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WASHINGTON, D.C. ­– U.S. Senator Deb Fischer (R-Neb.), a senior member of the Senate Armed Services Committee, recently joined 12 of her Senate Republican colleagues in sending a letter to Secretary of State Antony Blinken demanding that the Biden administration press for a broader, more permanent framework of sanctions on Iran from the United Nations Security Council (UNSC). The letter was led by U.S. Senator Dan Sullivan (R-Alaska).

On October 18, the United Nation’s (UN) sanctions on Iran’s ballistic missile and drone programs expired, and in October 2020, the UN’s conventional arms embargo against Iran expired. Both expirations are delayed consequences of the Obama administration’s Iran Nuclear Deal. 

“[Iran’s] systemic support of terror merits broader, permanent treatment by the UN Security Council. If the Russian Federation and the People’s Republic of China wish to demonstrate their opposition to the UN Charter’s call to advance peace and security, it would provide important clarity to other nations suffering from Iranian terror threats of their true allegiances,”
 wrote the Senators.

“A new UNSC resolution should target the same activity the UN permanently sanctioned prior to the 2015 enactment of Resolution 2231, including … involvement in Iran’s enrichment, reprocessing, and heavy water production; assistance with its ballistic missile testing, development, and launches; transfer of nuclear and missile technology to Iran; transfer of conventional weapons, rockets, and drones to and from Iran. It should also add a multilateral prohibition on the import of Iranian oil, petroleum products, metals, or investment in its energy sector, essentially multi-lateralizing the objective of American secondary sanctions in these areas,”
 the Senators continued.

The Senators argued that Iran’s material support for terrorist organizations poses a significant threat to the world and merits strong sanctions, just like Iran’s nuclear program — especially following the recent Hamas attack on Israel.

In addition to Senators Fischer and Sullivan, the letter was signed by U.S. Senators Roger Wicker (R-Miss.), Lindsey Graham (R-S.C.), Katie Boyd Britt (R-Ala.), John Hoeven (R-N.D.), John Kennedy (R-La.), Chuck Grassley (R-Iowa), John Thune (R-S.D.), Steve Daines (R-Mont.), Cindy Hyde-Smith (R-Miss.), James Lankford (R-Okla.), and Tom Cotton (R-Ark.).

Read the full letter here or below. 

The Honorable Antony Blinken
Secretary of State
United States Department of State
2201 C Street, NW
Washington, DC 20520

Dear Mr. Secretary:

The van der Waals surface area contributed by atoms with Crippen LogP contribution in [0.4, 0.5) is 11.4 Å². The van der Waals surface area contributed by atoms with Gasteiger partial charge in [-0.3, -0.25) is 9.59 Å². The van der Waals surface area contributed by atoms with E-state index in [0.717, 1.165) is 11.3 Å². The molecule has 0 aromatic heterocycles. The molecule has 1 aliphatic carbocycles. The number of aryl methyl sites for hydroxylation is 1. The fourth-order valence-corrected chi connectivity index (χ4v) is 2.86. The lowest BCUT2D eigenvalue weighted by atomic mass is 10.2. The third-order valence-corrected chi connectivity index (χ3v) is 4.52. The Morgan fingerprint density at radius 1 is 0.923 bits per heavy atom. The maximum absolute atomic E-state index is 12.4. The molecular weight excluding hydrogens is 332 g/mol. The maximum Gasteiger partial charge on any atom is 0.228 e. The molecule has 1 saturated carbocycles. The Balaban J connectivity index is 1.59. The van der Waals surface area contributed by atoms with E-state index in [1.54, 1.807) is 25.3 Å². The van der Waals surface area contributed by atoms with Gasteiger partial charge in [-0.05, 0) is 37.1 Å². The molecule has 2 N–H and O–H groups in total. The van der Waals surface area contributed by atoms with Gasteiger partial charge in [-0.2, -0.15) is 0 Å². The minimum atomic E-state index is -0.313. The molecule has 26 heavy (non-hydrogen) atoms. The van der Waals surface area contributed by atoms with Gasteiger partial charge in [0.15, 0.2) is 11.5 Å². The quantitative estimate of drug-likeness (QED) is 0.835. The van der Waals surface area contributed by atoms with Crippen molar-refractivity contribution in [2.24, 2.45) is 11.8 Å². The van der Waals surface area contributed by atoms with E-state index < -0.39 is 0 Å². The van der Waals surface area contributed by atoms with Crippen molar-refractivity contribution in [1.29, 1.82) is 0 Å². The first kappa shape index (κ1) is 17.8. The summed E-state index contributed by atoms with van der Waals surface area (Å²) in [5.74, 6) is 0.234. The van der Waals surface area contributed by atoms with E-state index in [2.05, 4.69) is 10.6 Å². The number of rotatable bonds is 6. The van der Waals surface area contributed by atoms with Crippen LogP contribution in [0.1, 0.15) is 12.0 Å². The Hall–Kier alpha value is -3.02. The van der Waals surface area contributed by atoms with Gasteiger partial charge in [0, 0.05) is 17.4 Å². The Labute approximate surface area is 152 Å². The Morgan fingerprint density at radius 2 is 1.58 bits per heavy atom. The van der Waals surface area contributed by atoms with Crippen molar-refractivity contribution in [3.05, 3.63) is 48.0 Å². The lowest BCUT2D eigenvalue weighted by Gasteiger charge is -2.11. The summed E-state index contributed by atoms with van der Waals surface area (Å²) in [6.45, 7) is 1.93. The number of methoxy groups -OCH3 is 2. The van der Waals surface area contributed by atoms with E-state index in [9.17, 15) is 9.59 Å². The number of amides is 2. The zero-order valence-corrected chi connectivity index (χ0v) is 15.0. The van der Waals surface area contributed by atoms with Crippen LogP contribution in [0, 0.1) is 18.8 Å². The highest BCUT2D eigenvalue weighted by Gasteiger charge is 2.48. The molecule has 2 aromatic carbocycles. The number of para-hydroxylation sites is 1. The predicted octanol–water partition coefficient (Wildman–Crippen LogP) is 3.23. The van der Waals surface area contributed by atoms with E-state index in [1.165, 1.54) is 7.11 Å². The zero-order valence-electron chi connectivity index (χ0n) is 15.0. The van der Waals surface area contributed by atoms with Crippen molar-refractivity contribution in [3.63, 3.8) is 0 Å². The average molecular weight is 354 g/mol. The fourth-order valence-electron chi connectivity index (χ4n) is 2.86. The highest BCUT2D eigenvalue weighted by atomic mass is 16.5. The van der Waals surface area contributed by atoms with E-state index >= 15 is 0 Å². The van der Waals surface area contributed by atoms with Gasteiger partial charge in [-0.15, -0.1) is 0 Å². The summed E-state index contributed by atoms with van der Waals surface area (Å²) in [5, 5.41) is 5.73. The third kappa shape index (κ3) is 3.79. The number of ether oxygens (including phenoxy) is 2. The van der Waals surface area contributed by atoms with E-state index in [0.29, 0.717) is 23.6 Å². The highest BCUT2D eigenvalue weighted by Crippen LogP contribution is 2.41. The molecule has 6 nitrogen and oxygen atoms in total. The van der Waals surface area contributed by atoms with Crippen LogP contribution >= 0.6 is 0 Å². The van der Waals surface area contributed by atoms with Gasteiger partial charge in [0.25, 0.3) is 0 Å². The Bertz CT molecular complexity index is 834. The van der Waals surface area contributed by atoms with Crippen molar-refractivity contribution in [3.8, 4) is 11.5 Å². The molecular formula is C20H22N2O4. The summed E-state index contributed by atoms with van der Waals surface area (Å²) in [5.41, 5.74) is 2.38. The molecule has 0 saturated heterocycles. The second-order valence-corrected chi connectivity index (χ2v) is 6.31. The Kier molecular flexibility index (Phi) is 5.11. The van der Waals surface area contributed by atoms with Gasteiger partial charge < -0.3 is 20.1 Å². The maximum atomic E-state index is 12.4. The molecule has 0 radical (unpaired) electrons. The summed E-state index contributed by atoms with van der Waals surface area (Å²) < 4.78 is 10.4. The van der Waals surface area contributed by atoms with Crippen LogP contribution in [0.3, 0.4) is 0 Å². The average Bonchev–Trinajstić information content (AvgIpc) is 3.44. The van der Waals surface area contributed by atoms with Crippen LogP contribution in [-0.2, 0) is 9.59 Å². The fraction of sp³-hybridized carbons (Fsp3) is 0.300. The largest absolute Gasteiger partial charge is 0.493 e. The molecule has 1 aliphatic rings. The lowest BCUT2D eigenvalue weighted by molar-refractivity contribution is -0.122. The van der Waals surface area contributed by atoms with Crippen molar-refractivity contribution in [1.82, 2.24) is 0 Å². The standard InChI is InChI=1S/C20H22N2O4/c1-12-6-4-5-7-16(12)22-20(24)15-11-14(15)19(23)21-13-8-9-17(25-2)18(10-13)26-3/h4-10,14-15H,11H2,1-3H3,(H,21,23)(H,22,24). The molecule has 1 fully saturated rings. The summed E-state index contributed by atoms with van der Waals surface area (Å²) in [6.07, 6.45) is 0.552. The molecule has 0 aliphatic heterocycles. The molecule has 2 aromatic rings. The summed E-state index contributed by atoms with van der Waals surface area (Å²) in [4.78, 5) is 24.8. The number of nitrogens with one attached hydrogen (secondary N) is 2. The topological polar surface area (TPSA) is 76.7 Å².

We were dismayed to witness the October 18, 2023 expiration of UN Security Council (UNSC) Resolution 2231 sanctions on Iran’s ballistic missile and drone programs. We urge you to table a new comprehensive framework for Iran-related sanctions that supersedes UNSC Resolution 2231 and lays the groundwork in advance of the resolution’s slated termination in October 2025.

Iran’s nuclear program remains the number one long-term threat to stability and security in the Middle East and beyond. However, this is not the only threat the Iranian regime poses. Iran’s material support for terrorist organizations like Hamas, Palestinian Islamic Jihad, Hezbollah, and other proxy forces in the Middle East are front and center in the current crisis in Israel, as is Tehran’s assistance for Russia’s war in Ukraine. Iran, according to the State Department’s own “Country Reports on Terrorism,” is the world’s “leading sponsor of state terrorism”, “involved in supporting terrorist recruitment, financing, and plots across Africa, Asia, Europe, and North and South America.”

This systemic support of terror merits broader, permanent treatment by the UN Security Council. If the Russian Federation and the People’s Republic of China wish to demonstrate their opposition to the UN Charter’s call to advance peace and security, it would provide important clarity to other nations suffering from Iranian terror threats of their true allegiances.

In addition to the expiry in October 2020 of the UN’s conventional arms embargo against Iran, the most recent expiration of sanctions on ballistic missiles and drones leaves the world with a rapidly evaporating UN framework for multilateral sanctions on Iran at precisely the time the threat from Iran has become so menacingly clear.

A new UNSC resolution should target the same activity the UN permanently sanctioned prior to the 2015 enactment of Resolution 2231, including the following:

  • Involvement in Iran’s enrichment, reprocessing, and heavy water production.
  • Assistance with its ballistic missile testing, development, and launches.
  • Transfer of nuclear and missile technology to Iran.
  • Transfer of conventional weapons, rockets, and drones to and from Iran.


It should also add a multilateral prohibition on the import of Iranian oil, petroleum products, metals, or investment in its energy sector, essentially multi-lateralizing the objective of American secondary sanctions in these areas.

We are under no illusions that this will be easy. Beijing and Moscow have made common cause with each other and Iran to undermine the global operating system in support of liberty that we have forged in cooperation with our allies over the last 80 years. The U.S. must open a conversation with those same allies about the path forward should UNSC Resolution 2231 sanctions expire permanently in 2025.

Thank you for your consideration. We look forward to working with you as you develop a much needed new approach to Iran.

Sincerely,

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